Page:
I invite you to explore my YouTube channel, where you'll see first-hand how insulation looks in dark and mysterious attics, crawl spaces, and basements scattered across Maryland. Witness first-hand how we tackle the unique challenges found in these hidden spaces, and gain valuable knowledge on how to conquer your own house.
I have completed over 2000 home energy audits in Maryland. BGE and Pepco standards require me to measure exhaust ventilation rates and determine where each exhaust fan in a residential house terminates. I am also required to manage new fan installs and air flow at the end of home performance projects in order to maintain proper indoor air quality. So, I am around this stuff every day.
Did you know that your bathroom exhaust fan could be the number one reason for your high energy bills and lack of comfort?
Finding the right guidance can be overwhelming.
Read this article to avoid several pitfalls that could come along with a replacement exhaust fan project.
You will get answers to the following questions:
---- 5 ways to get a head start on your bathroom fan venting project? ---- How can a bathroom exhaust fan waste energy? ---- Should your bathroom exhaust fan vent to the attic or outside? ---- How do you properly vent a new bathroom exhaust fan through the roof? ---- What bathroom exhaust fan model provides good performance?
5 Bath Fan Things You Need to Know
Do Bath Fans Actually Need Love?
Most exhaust fans installed in Maryland homes vent moisture directly into the attic
--This causes mold
--This accelerates the age of the roof
--This degrades existing insulation
Bathroom exhaust fan ducts running through an attic can "sweat" during a Maryland winter if not insulated properly
Different fan models exhaust different amounts of air per minute
If an exhaust fan is making noise, that does not mean it is working right
Bathroom Exhaust Fans are Major Energy Waste Offenders
Stack Effect - A Building Science Principle
The stack effect is a building science principle that basically says that your house acts like a chimney in the winter months. When a chimney is in use, the fire is at the base pulling in oxygen to keep the fire alive (negative pressure) and as it heats the hot smoke rises and billows out of the opening at the top (positive pressure).
You do not have to have a chimney in your house for the stack effect to be in play inside the building you live.
When the heat is on during cold days, the warmer air that you're paying for rises like the heat and smoke in the chimney. The smoke leaves at the opening at the top of the chimney and so does your precious warm air - at the ceilings below any unsealed attic space.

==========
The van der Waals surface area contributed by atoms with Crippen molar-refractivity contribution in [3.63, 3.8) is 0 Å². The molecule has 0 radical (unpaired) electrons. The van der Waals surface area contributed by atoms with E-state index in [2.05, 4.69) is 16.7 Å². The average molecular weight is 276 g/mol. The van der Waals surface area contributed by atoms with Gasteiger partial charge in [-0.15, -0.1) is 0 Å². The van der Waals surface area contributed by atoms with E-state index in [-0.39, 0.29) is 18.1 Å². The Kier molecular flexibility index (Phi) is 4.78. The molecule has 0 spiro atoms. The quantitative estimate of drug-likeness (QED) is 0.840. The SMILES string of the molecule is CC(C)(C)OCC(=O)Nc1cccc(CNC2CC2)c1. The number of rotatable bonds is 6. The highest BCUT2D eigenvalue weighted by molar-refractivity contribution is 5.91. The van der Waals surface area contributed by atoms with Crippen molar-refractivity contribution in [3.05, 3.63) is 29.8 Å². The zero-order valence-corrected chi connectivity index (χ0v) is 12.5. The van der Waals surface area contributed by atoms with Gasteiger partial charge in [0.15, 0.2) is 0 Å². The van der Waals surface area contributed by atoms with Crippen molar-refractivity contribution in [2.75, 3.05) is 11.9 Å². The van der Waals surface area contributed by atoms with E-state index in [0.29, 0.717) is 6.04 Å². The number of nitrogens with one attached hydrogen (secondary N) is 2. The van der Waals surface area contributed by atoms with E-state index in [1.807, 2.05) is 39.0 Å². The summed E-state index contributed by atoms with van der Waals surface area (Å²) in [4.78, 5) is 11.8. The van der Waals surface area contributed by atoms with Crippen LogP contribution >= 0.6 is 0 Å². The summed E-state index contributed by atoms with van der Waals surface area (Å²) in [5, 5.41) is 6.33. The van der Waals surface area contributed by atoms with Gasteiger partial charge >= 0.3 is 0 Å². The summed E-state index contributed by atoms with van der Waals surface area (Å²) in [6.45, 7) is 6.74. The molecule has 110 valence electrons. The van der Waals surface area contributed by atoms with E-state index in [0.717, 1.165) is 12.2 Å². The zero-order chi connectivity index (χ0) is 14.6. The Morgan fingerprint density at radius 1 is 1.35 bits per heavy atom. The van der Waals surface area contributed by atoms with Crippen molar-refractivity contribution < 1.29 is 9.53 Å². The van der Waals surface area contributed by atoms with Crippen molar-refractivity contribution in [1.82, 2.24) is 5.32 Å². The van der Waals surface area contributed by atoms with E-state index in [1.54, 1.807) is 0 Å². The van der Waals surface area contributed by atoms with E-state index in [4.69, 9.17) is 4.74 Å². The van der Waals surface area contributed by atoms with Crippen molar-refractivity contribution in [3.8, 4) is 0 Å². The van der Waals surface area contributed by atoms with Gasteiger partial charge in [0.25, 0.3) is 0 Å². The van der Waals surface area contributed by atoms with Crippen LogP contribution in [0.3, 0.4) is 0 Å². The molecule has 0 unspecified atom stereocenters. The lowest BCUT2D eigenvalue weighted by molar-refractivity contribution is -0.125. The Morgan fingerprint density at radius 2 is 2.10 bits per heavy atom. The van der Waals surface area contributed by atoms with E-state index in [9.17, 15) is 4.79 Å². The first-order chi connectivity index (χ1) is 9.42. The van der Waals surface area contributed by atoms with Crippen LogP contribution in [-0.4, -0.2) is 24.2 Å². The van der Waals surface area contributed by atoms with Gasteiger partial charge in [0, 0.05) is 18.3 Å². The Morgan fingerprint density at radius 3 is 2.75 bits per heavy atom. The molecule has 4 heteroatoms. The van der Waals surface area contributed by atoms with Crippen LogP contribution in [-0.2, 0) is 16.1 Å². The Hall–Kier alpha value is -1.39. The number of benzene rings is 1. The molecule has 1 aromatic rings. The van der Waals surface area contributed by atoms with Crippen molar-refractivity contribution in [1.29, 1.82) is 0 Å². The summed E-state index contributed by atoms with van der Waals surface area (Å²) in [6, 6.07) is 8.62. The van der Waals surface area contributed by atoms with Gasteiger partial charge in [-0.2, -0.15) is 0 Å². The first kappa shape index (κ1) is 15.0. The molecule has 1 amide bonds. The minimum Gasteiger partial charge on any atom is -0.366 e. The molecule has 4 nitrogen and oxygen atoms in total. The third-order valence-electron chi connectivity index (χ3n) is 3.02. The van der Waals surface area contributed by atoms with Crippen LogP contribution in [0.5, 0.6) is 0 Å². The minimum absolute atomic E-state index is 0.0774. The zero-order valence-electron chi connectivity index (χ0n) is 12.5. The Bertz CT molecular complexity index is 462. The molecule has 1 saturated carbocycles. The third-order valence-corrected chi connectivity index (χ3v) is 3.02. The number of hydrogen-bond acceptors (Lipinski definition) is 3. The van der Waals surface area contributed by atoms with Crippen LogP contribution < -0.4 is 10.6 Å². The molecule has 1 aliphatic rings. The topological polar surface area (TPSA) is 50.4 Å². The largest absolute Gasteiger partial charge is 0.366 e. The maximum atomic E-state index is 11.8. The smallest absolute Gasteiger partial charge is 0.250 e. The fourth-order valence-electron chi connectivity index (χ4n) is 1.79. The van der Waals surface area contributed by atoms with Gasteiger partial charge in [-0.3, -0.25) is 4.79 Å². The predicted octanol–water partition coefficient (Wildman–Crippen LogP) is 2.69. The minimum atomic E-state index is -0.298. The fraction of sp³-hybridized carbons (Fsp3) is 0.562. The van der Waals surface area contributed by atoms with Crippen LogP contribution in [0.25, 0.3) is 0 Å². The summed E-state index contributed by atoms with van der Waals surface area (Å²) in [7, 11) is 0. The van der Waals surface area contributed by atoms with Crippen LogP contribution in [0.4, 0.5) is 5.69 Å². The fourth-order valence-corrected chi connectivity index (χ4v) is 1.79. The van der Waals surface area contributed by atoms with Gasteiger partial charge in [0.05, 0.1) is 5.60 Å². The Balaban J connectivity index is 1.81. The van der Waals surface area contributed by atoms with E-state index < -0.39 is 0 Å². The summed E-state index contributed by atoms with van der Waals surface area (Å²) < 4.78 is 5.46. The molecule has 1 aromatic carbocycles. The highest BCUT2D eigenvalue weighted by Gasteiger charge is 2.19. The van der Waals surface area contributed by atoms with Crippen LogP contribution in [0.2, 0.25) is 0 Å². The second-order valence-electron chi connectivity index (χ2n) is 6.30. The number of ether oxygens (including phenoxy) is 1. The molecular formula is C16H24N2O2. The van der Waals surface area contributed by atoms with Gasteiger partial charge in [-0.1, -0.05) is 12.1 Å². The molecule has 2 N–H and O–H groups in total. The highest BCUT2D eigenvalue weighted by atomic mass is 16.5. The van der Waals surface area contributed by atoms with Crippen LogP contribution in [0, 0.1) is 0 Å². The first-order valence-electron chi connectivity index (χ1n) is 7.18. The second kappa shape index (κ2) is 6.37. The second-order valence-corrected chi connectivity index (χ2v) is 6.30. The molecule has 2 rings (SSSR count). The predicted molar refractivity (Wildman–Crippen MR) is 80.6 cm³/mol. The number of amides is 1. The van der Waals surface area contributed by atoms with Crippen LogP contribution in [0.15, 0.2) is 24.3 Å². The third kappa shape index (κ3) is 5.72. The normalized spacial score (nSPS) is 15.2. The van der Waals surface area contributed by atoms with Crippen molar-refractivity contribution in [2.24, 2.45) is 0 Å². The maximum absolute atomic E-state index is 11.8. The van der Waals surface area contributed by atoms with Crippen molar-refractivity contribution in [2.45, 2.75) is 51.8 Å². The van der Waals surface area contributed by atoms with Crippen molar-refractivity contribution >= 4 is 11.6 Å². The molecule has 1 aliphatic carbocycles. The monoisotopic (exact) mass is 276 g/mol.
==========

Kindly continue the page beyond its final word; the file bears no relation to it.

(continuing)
When I mention this to people during audits I can see the sparks in the brain saying, "Where is my air going? I don't see any holes in my ceiling. What do you mean sealed?"
For starters, the bathroom exhaust fan is a great example of a location where this happens.
This older bath fan in the attic does not have a duct running to the "outdoors". It is also missing a damper which creates a gateway between in the inside of the house and the outside of the house.
Take a look below at this diagram of a modern high performance ceiling mounted exhaust fan.
Notice where the air is flowing out of the fan in the photo above. There is a little flap there known as a damper. When the fan is not in use, the damper closes to prevent the communication of air between the two parts of the home (bathroom and the attic).
If the damper is missing or not working properly the fan becomes a gateway to the attic allowing the stack effect to overwork your heating system which leads to a shorter life, high bills and comfort issues.
This IR photos shows a leaky damper. As a result, this exhaust fan is a liability and a big communication point between the attic and the inside of the house.
One tip that I can give you. I typically find that those that report really cold bathrooms in the winter typically have an issue with the damper so you don't need an expensive IR camera to figure this one out!
Is it Okay if Your Bathroom Exhaust Vents Directly Into the Attic?
Your Home is a System of Many Working Parts
The majority of the Maryland housing stock have bathrooms with exhaust fans installed that vent moisture directly into the attic.
As you can see in the photo below, leaving exhaust fans unchecked for long periods of time can lead to bigger problems related to sustainability.
The upstairs bath fans in this attic have ducts connected to the actual fan, however they are not properly vented to the "outdoors".
The builder simply ran the duct to the ridge of the roof. but stopped short of sending them to the "outdoors". The result is compromised roof sheathing.
If you are experiencing comfort problems in your home then addressing the ventilation could go a long way towards warmer winters and cooler summers.
For example, in summer extra humidity can build up inside your home when moisture from the shower is unable to escape due to a poorly performing exhaust fan. High humidity levels in summer lead to less comfort and the tendency to create the urge to lower the thermostat. Controlling humidity in summer can have a profound effect on your comfort and energy bill.